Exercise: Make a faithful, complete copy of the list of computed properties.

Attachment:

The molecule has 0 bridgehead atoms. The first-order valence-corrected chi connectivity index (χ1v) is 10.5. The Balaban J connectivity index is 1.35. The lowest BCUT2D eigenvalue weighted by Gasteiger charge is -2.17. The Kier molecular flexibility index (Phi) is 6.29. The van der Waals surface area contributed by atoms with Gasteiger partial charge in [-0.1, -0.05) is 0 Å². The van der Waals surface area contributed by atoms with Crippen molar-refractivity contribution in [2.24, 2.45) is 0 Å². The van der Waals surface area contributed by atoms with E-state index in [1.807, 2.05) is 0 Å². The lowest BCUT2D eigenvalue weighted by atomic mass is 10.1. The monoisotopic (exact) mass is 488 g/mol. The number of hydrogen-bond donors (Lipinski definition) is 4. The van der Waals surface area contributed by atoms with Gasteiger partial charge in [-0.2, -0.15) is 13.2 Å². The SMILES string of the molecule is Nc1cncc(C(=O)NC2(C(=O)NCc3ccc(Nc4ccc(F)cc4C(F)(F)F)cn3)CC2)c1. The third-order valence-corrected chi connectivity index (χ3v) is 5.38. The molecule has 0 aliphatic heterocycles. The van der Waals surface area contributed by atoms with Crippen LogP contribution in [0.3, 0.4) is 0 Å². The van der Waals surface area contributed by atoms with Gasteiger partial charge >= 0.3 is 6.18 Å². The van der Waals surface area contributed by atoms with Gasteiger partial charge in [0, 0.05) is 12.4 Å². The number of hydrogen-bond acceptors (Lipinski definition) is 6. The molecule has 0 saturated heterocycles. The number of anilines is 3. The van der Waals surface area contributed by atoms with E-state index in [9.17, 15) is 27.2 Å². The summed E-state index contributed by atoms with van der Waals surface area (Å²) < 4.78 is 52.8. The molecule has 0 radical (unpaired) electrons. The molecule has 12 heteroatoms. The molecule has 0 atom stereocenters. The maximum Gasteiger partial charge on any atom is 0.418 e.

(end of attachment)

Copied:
The molecule has 0 bridgehead atoms. The first-order valence-corrected chi connectivity index (χ1v) is 10.5. The Balaban J connectivity index is 1.35. The lowest BCUT2D eigenvalue weighted by Gasteiger charge is -2.17. The Kier molecular flexibility index (Phi) is 6.29. The van der Waals surface area contributed by atoms with Gasteiger partial charge in [-0.1, -0.05) is 0 Å². The van der Waals surface area contributed by atoms with Crippen molar-refractivity contribution in [2.24, 2.45) is 0 Å². The van der Waals surface area contributed by atoms with E-state index in [1.807, 2.05) is 0 Å². The lowest BCUT2D eigenvalue weighted by atomic mass is 10.1. The monoisotopic (exact) mass is 488 g/mol. The number of hydrogen-bond donors (Lipinski definition) is 4. The van der Waals surface area contributed by atoms with Gasteiger partial charge in [-0.2, -0.15) is 13.2 Å². The SMILES string of the molecule is Nc1cncc(C(=O)NC2(C(=O)NCc3ccc(Nc4ccc(F)cc4C(F)(F)F)cn3)CC2)c1. The third-order valence-corrected chi connectivity index (χ3v) is 5.38. The molecule has 0 aliphatic heterocycles. The van der Waals surface area contributed by atoms with Crippen LogP contribution in [0.3, 0.4) is 0 Å². The van der Waals surface area contributed by atoms with Gasteiger partial charge >= 0.3 is 6.18 Å². The van der Waals surface area contributed by atoms with Gasteiger partial charge in [0, 0.05) is 12.4 Å². The number of hydrogen-bond acceptors (Lipinski definition) is 6. The molecule has 0 saturated heterocycles. The number of anilines is 3. The van der Waals surface area contributed by atoms with E-state index in [9.17, 15) is 27.2 Å². The summed E-state index contributed by atoms with van der Waals surface area (Å²) < 4.78 is 52.8. The molecule has 0 radical (unpaired) electrons. The molecule has 12 heteroatoms. The molecule has 0 atom stereocenters. The maximum Gasteiger partial charge on any atom is 0.418 e.